Author Topic: Hello from Iowa  (Read 994 times)


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Hello from Iowa
« on: February 23, 2020, 05:30:27 AM »
Thank you for accepting my request to join.

I live in city limits and find myself in need of an air rifle for pest control. After looking online I've decided there are too many options to choose from. When I was a kid we had two choices. Pump or CO2 with pretty much one brand to choose from. Back then it was Daisy or maybe Crossman, depending on which brand your local hardware store chose to sell. Now, it's mind numbing to try and research every option available.
I decided to try a forum for some insight to help narrow down my choices and get me moving in the right direction.

I'd like something that would be effective for varmint control from feral cats up to an occasional coyote. Damn cats kill the song birds and I do have coyotes in the area. I do like to shoot and can't always make it to the range so it would be fun for plinking in the back yard as well.
I think I'd like to stay away from CO2. I don't mind a single shot. Don't really have a budget in mind so spend my money. Just spend it thoughtfully please. ;)


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Re: Hello from Iowa
« Reply #1 on: February 23, 2020, 12:55:03 PM »
Tall order.

Backyard friendly airguns (pump and CO2), are sort of anemic. Meaning their power can be enough to dispatch all manner of birds, an occasional feral cat if they're under 40 yards or so, but not enough to be good coyote killers. Most a fairly quiet, and can be made even more quiet by adding a suppressor—silencer if you please—which is legal. On average, you'll end up spending about $200 or so for the gun. If you equip it with a small scope (which is advisable), and perhaps a little trigger work etc., you're closer to $350 or so.

In my opinion, most break-barrels are far to noisy for backyard use, and just can't be quieted down, almost no matter what you do. Springers, which use a real coil spring, rather than a nitro-piston like most break-barrels, can be used. But again, not powerful enough for much larger than a feral cat.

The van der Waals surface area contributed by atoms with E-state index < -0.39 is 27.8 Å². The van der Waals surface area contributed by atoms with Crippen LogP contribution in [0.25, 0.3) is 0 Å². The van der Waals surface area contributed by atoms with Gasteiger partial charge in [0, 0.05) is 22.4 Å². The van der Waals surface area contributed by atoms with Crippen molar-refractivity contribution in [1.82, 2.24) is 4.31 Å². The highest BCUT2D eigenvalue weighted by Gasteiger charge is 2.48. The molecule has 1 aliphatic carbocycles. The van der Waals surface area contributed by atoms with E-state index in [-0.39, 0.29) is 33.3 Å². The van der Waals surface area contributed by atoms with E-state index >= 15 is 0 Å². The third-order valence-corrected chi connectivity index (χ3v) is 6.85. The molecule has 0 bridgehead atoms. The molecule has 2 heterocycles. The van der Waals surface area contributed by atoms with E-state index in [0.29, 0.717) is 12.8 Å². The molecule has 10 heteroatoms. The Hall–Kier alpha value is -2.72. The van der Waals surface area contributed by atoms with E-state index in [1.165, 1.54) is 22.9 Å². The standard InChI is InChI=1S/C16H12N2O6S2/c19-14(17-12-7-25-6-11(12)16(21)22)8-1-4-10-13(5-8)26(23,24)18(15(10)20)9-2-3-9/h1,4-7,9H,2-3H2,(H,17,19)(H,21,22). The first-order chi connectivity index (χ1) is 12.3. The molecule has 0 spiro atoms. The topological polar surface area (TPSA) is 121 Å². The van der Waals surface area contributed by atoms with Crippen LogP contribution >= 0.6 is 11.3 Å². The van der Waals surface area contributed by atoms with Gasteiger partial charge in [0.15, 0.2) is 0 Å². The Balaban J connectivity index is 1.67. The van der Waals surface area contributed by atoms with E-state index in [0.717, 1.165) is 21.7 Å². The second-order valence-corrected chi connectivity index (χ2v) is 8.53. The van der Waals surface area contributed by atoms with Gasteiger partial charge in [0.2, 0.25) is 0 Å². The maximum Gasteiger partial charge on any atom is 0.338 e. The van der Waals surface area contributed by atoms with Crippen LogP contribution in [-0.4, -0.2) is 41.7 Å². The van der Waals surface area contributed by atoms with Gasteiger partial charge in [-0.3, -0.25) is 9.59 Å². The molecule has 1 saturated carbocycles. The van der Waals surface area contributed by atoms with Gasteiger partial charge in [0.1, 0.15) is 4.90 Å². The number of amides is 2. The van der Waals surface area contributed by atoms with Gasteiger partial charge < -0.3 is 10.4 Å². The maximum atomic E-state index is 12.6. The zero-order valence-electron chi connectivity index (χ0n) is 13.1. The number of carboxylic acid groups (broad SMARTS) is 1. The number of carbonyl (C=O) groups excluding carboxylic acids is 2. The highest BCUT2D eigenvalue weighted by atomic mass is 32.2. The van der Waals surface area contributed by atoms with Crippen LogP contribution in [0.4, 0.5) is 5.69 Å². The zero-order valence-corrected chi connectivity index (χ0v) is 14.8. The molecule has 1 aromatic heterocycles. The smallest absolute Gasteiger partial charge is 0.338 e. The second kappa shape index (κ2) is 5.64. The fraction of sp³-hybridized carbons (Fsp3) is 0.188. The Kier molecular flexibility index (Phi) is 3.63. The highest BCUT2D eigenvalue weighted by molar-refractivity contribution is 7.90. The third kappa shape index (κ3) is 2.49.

PCP (Pre Charged Pneumatic) airguns can do almost any task, even very large North American game, if you chose the correct caliber and power level. But from here, things get rather expensive, because you need a source of high-pressure (≈2,000 to 4,500 PSI). Price-wise, the sky is almost the limit. I'm almost afraid to tell you what I have invested in this surpassing hobby, with more facets than the Hope Diamond!

Stick around these pages, and you'll get an idea what the rest of us have gone through to get where we are.

By the way.... Doesn't matter that you live in the city. There are all sorts of places you can go, to shoot airguns. That is, as long as you don't live in Chicago, or other highly-restrictive areas of the country!

Oh! And welcome aboard.
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Re: Hello from Iowa
« Reply #2 on: February 23, 2020, 02:06:16 PM »
Welcome aboard!
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Re: Hello from Iowa
« Reply #3 on: February 24, 2020, 05:17:10 AM »
For a pesting gun that doesn't break the budget, an economical .22 break barrel like a Benjamin Prowler (@ $100.00) is a great gun to 'just have around'. For those of us that have high dollar PCP airguns (and I do) the thought of getting such a basic gun can make one cringe, but I use mine for pesting as much or more than my PCP's. Mostly because it's always ready because no air source is needed. I also have mine leaned up in a convenient spot (no kiddies in the home) so when a critter is present I don't have to go to my safe and unlock everything to access my other airguns.

Alan has a point in that break barrels can make a little noise, but if that isn't a factor for where you live then it's a non-issue. I started out with the Prowler and then got into all of the other goodies, but the Prowler still gets the job done when I need it to. There are time when simple is good and the break barrel fits that bill. In my opinion there's always a place for it no matter how deep you go down the rabbit hole of this hobby.
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